For the past 60 years, Europe has always managed to muddle through its problems. This time, however, might really be different.
Why has the euro zone crisis refused to go away? Everyone panicked in September 2008 when Lehman Brothers folded, but within a few months the US government seemed to have a handle on the situation. The Dow Jones was at an absolute low in March 2009, but today it is almost double that level.
But Europe’s crisis runs deeper. At its source are two fundamental and contradictory truths. First, debt cannot be cured with more debt. Europe is facing a balance-sheet recession in which the private sector, households and the government are all heavily indebted. Tax cuts simply do not work in such a situation: People will use the money to pay off existing debt, rather than spending it. Instead, governments need to look to methods like infrastructure spending to funnel money into the economy and directly re-employ people.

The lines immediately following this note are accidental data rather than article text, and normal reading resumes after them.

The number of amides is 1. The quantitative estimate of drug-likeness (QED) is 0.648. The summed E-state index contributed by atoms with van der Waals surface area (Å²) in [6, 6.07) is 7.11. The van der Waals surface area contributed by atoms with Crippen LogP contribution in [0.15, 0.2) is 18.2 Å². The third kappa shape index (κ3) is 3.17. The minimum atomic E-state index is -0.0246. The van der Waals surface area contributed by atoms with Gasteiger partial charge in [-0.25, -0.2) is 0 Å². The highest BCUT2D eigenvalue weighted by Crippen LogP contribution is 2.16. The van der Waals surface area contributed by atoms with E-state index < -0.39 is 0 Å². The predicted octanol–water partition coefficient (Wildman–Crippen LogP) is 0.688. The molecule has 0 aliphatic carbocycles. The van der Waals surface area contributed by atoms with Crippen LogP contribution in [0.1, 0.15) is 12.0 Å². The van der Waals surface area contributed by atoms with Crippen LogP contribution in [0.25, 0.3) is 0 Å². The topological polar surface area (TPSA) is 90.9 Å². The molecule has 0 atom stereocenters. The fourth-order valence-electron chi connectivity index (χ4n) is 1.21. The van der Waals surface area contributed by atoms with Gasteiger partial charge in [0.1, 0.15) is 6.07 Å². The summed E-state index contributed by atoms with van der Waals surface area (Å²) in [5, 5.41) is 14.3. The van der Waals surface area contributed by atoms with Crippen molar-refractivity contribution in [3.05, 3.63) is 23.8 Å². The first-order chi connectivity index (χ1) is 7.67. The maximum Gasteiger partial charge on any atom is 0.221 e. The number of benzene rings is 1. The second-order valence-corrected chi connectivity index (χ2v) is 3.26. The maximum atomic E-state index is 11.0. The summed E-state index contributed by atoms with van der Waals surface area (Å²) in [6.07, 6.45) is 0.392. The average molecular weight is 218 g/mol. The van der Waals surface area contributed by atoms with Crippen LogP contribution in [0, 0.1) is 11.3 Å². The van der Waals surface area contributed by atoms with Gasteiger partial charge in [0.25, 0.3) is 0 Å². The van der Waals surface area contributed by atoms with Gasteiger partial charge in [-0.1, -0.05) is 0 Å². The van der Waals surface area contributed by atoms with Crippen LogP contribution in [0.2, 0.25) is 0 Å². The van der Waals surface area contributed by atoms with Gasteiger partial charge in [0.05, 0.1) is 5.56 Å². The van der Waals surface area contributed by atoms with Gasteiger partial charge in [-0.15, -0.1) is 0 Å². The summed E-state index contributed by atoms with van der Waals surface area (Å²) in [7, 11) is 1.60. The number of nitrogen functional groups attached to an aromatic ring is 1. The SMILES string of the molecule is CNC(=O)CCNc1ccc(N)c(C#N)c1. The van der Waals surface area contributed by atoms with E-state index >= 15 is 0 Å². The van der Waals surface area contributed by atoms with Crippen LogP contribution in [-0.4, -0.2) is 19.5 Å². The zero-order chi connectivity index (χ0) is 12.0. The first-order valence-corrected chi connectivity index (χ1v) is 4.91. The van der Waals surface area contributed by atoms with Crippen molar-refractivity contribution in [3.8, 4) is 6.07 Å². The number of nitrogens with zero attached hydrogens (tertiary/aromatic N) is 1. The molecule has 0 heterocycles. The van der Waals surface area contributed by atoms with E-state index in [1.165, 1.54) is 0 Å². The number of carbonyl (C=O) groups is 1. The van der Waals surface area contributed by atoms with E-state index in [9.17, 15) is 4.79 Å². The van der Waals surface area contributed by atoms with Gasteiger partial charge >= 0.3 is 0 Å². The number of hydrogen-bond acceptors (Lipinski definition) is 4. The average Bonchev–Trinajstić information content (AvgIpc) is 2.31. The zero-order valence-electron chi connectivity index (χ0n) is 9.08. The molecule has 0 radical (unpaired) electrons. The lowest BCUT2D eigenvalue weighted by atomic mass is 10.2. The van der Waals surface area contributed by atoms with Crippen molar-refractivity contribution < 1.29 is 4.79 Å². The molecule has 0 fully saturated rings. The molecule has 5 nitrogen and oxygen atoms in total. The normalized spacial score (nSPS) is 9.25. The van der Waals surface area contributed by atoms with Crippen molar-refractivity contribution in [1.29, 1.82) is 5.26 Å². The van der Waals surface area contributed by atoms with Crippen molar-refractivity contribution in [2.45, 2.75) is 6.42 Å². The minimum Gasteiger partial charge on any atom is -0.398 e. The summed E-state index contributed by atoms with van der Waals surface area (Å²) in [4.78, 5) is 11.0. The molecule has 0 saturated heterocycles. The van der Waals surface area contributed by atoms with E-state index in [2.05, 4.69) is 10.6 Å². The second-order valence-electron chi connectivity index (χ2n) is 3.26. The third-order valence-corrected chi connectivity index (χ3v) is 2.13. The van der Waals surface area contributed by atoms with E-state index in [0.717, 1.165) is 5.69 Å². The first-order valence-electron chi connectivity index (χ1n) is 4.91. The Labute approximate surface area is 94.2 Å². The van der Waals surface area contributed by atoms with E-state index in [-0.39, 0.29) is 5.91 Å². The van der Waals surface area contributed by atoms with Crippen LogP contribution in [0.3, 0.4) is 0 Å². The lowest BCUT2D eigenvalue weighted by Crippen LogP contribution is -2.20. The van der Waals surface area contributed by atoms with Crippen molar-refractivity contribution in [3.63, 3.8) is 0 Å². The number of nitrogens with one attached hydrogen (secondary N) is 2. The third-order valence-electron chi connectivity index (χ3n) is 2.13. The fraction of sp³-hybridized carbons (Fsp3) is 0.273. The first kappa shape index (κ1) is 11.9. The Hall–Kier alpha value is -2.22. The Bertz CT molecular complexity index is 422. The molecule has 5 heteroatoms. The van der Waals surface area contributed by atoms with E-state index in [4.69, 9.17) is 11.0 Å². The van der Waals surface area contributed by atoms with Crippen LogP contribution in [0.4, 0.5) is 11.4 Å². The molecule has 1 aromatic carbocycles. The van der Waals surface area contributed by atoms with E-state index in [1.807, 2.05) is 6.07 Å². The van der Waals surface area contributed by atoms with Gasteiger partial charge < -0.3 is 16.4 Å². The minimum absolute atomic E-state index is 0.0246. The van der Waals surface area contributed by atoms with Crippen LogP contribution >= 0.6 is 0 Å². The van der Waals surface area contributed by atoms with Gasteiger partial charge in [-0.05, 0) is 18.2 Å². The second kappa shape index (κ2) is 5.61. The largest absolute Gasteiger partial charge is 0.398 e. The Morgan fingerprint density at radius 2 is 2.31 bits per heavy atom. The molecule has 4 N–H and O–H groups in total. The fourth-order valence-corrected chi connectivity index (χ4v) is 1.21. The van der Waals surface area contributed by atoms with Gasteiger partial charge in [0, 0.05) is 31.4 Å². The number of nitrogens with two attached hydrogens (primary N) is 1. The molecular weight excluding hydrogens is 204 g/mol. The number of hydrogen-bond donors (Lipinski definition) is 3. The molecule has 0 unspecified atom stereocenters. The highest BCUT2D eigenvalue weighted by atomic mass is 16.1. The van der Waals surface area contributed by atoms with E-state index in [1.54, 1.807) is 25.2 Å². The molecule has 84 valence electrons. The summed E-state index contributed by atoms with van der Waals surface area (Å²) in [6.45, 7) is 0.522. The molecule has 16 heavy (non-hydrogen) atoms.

Second, European countries cannot all cut their way to growth at the same time. What Germany wants, an “austerity union for all,” is what John Maynard Keynes called the “fallacy of composition” – austerity makes sense for individual nations, but collectively it is disastrous. If every country in Europe is forced to cut spending and increase taxes, the continent could very well cut its way into extended recession, or even depression. The only way for the debtors to restore balance is for the creditors to help them out a bit.